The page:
When faced with that statistic the fans that have gone all-in on Arteta like to say that it’s because Emery had the benefit of a seemingly lucky unbeaten run of 22 games (14 of those in the league) which contributed heavily to his overall figure. I guess the first point you could make there is that who cares when those games took place, but let’s indulge them for a second… how about we take Emery’s record after that unbeaten run, so from Premier League game 17 onwards and compare both bosses to this point:- Premier League game 17 to 47 inclusive= Emery 51 pts, Arteta 44 pts.
So even if you remove Emery’s best run as Arsenal manager from his records, he still significantly outperforms our current manager!
And then they might say Emery was terrible at the end wasn’t he? And I agree and say, yes – the botched Champions League qualification when it was in his hands was almost unforgivable when assessed against the quality of the remaining opponents. But then you compare Arteta from Premier League game 38 to 47 inclusive with the same games in Emery’s reign and see: Emery 15 pts, Arteta 14 pts.
It doesn’t matter which way you slice and dice the league figures nothing puts Arteta ahead.
Now at this present moment in time we only care about what comes in the future when assessing the relative merits of the guy currently in charge. I’ve already said that I think the league games are a bit of a freebie and it would be wrong to overreact. Although yesterday I feel the fanbase underreacted! There’s absolutely no reason for anyone to believe that Arteta is an amazing boss and should be given all he wants in getting the job done in restoring former glories. There’s also no evidence for the complete opposite either. There’s no need to be, as I referred to earlier ‘all in’ either way.
We don’t need that division in the ranks of Gooners after years of the Wenger debate, but we must treat all of the protagonists fairly and it does seem that Arteta is getting far too much of an easy ride from some. I want him challenged but most importantly I want him to find the answers. His friends on BT Sport were still saying after the game that Arsenal are in good form. We’d won TWO matches in our last seven as they were stating this! Go back to his mate Tim Cahill rowing with Roy Keane at Old Trafford and note how Keane’s comments still stand to reason now.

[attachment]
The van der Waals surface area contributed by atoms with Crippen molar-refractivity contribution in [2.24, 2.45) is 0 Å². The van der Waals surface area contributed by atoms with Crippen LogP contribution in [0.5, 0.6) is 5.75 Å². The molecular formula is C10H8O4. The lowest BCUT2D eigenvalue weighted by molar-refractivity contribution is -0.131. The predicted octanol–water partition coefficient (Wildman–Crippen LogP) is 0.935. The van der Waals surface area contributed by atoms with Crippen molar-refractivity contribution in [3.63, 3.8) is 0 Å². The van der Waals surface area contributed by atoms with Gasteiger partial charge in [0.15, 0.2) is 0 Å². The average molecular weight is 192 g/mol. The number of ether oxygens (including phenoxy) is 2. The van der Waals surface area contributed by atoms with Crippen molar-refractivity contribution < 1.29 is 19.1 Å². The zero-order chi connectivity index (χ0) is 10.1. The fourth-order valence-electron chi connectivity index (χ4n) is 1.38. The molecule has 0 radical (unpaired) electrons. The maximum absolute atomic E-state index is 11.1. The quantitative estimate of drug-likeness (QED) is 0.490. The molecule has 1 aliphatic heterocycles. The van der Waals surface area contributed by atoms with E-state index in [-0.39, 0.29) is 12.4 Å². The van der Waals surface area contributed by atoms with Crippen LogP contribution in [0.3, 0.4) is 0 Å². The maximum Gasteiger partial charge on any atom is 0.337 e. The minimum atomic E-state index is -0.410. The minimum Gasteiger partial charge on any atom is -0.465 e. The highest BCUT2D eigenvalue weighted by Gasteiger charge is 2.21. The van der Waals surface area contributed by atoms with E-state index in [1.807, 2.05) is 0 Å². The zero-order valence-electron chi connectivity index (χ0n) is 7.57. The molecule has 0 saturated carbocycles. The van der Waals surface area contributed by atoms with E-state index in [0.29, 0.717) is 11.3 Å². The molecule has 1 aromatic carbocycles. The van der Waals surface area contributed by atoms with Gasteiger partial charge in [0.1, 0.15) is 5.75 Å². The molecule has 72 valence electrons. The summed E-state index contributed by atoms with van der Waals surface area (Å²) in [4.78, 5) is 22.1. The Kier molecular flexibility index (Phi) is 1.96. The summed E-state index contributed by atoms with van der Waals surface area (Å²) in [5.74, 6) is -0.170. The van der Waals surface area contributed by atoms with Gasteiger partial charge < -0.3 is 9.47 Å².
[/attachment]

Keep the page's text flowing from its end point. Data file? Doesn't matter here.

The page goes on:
If Arteta is going to pull it out of the fire and get us back to where we belong, he needs to challenge his players to be ruthless and have a killer instinct. He will also benefit from being judged fairly by fans and media alike. We want the difficult questions to crop up in the future and him to be able to handle it and point to his grounding in these difficult days. If we have to have a softly, softly approach to him now imagine when it really matters like needing to win at Burnley to go top of the league (we can hope!) and only drawing…
Show us there’s a process and then we can trust it. True supporters will want him to do well regardless of their opinion at this point in time. He needs to galvanise a huge performance from his team in midweek to keep our only route to the Champions League alive, let’s hope he manages it…